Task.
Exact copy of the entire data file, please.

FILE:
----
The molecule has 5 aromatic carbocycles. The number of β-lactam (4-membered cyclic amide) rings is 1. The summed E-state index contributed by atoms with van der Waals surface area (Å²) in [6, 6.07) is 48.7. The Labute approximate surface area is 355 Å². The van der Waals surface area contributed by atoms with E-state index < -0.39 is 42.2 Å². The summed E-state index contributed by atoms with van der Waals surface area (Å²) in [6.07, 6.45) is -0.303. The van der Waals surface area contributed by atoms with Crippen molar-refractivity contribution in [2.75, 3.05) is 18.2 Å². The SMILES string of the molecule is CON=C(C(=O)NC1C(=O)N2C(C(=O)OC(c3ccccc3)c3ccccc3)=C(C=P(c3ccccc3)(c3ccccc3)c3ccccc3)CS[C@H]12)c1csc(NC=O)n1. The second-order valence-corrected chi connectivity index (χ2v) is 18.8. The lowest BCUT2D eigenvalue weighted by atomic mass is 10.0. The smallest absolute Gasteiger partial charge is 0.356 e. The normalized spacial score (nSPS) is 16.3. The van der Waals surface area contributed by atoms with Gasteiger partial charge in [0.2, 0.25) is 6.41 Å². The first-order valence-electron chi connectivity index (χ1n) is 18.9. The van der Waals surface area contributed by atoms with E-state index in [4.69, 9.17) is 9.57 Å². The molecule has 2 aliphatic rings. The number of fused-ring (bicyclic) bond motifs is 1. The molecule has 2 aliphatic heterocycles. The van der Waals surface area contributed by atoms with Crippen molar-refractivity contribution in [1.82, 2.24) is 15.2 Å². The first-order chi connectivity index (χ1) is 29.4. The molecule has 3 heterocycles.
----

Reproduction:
The molecule has 5 aromatic carbocycles. The number of β-lactam (4-membered cyclic amide) rings is 1. The summed E-state index contributed by atoms with van der Waals surface area (Å²) in [6, 6.07) is 48.7. The Labute approximate surface area is 355 Å². The van der Waals surface area contributed by atoms with E-state index < -0.39 is 42.2 Å². The summed E-state index contributed by atoms with van der Waals surface area (Å²) in [6.07, 6.45) is -0.303. The van der Waals surface area contributed by atoms with Crippen molar-refractivity contribution in [2.75, 3.05) is 18.2 Å². The SMILES string of the molecule is CON=C(C(=O)NC1C(=O)N2C(C(=O)OC(c3ccccc3)c3ccccc3)=C(C=P(c3ccccc3)(c3ccccc3)c3ccccc3)CS[C@H]12)c1csc(NC=O)n1. The second-order valence-corrected chi connectivity index (χ2v) is 18.8. The lowest BCUT2D eigenvalue weighted by atomic mass is 10.0. The smallest absolute Gasteiger partial charge is 0.356 e. The normalized spacial score (nSPS) is 16.3. The van der Waals surface area contributed by atoms with Gasteiger partial charge in [0.2, 0.25) is 6.41 Å². The first-order valence-electron chi connectivity index (χ1n) is 18.9. The van der Waals surface area contributed by atoms with E-state index in [4.69, 9.17) is 9.57 Å². The molecule has 2 aliphatic rings. The number of fused-ring (bicyclic) bond motifs is 1. The molecule has 2 aliphatic heterocycles. The van der Waals surface area contributed by atoms with Crippen molar-refractivity contribution in [1.82, 2.24) is 15.2 Å². The first-order chi connectivity index (χ1) is 29.4. The molecule has 3 heterocycles.